As far as the work I’m able to do on my truck, I’m fortunate to have a few really good shops in the area to help out. Apex Overland is about 90 minutes away from me in Greensboro, North Carolina, and is the absolute best in the area when it comes to the big parts and pieces on the truck. Combine them with East Coast Gear Supply for driveline components which is only about 20 minutes away, I consider myself very privileged to have access to such top-tier shops. Maintenance and normal day-to-day things I will take care of in my driveway, but for the larger items that pretty much require a lift, I’ll gladly let the real professionals take to it.

Most of what I have is all production-level components. The major exception is the rear axle which was custom-built by East Coast Gear Supply for this exact application. They built a Dana 60 differential into a custom housing with all the mounting points specific for this 4Runner application. It was a complete drop-in replacement that they had on the truck and completed in less than a day.

Other one-offs are the front fiberglass fenders built by McQueen Prototype Design. They answered my call for a snorkel-compatible wider fender.  We still have plans to dial-in the fitment but I’ve been running those same fenders for about the past 18 months now.

I elected for a wider track, long travel suspension for a number of reasons. First, I feel it’s a good look that you don’t often see. Second, it gives more opportunity to take interesting high-speed lines and just generally have more opportunities for all-around fun. Performing well here on the East Coast, but also able to get a bit of air on dunes when heading further out West. Finally, replacing all of the componentry up front gave a clean break for anything else that may have needed to be replaced in the future.

I kept with the Total Chaos Fabrication system for the links since their build quality really helped keep the truck in a top-tier state. Coupling that with the custom-tuning capabilities offered by Radflo on the coilovers and shocks, the truck now operates like a well-tuned race vehicle.

There’s really nothing quite like being able to take the truck on rough roads at decent speeds and simply float over obstacles. More than a few times, I’ve had folks more-accustomed to straight-axle vehicles ride in the truck and comment how surprised they were with the smoothness of the ride.

Obviously, I have to plug here and say the General Overland TreadKeeper rack is up there on my list of favorite mods on the 4Runner. I started producing and selling those racks about a year ago after getting absolutely hounded with questions about them. I joke that I need to keep a tally clicker in my pocket that I can activate whenever someone on the street asks “Hey, what are those orange things on your hood?”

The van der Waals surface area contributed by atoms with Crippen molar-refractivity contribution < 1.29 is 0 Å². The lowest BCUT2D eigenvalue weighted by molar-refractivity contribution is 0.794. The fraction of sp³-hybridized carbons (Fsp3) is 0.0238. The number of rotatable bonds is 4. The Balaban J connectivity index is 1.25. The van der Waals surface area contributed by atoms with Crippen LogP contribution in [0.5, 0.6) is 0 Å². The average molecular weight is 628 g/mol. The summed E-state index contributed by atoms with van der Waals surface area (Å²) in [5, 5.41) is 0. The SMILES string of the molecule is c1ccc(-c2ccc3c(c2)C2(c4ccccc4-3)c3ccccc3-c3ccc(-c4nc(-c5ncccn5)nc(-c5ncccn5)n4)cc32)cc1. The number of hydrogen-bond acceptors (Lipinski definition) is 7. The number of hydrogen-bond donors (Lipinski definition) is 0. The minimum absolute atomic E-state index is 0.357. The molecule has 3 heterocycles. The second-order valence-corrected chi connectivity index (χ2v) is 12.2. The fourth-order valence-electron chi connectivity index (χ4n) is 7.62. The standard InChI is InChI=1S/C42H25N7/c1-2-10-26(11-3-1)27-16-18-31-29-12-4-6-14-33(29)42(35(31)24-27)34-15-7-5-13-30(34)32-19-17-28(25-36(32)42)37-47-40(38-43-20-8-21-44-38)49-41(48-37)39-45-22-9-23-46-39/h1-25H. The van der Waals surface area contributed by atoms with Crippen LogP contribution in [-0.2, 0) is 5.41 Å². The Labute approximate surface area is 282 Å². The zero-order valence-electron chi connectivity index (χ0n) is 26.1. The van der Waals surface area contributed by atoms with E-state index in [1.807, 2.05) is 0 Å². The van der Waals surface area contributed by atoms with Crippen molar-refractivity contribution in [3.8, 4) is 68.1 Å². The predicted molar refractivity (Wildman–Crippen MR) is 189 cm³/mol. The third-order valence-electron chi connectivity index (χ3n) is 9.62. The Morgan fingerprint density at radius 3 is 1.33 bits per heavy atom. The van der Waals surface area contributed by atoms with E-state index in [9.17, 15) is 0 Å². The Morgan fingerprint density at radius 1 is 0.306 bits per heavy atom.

As far as other mods and upgrades, I really want to streamline and clean up a lot of the electrical work on the truck. As I said earlier, I like swapping electronics in-and-out on a fairly regular basis but to do any sort of electrical work cleanly takes lots of time. I’d also be lying if I said I hadn’t considered doing a solid axle swap.

Overland Expo And Beyond

The most memorable trip with the 4Runner was my trip to Overland Expo West last year. It’s the biggest trip I’ve done so far. What made it memorable was not necessarily the destination. It was because of all the people I met and places I visited along the way that made it special.  The trip was great in that I had a definite start day of when I could leave North Carolina and a definite end day of when I needed to be back in Virginia for my niece’s wedding.  Everything in the middle was made up as I went along. That allowed for a lot of really cool detours and “why not?” sort of side trips.

Each location I go to on a fairly regular basis has its own unique draw. Uwharrie National Forest is only a 2 hour drive and has a pretty diverse trail system with some fun technical challenges. The North Carolina Outer Banks offer camping and beach driving and is a great place to hang out at when the weather gets warmer. The National Forests of North Carolina and Virginia offer a more-backwoods kind of feel and are also a great place to cool off whenever the weather gets to be warmer in the lower elevation areas.

Some of the trails at Uwharrie National Forest have their own amount of storied history, especially with some of the more challenging “bonus lines.” After one visit up those trails, I had to do some trail repair on parts of the steering system. During a visit to Alabama, I slid off a solid rut and down into a pretty huge downed oak tree. A really clutch recovery effort by the group I was with helped get the truck out of that with only a minimal amount of paint damage. Finally, the trails at Windrock Park in Tennessee have to offer some of the highest-level technical challenges that I could hope to execute in the truck.

It’s in the planning stages right now, but I will be doing a return trip to the 2020 Overland Expo West. For those who remember last year, I had the privilege of meeting a lot of really great people along the way. I really want to be able to do the same thing again this year while exploring some new regions of the country.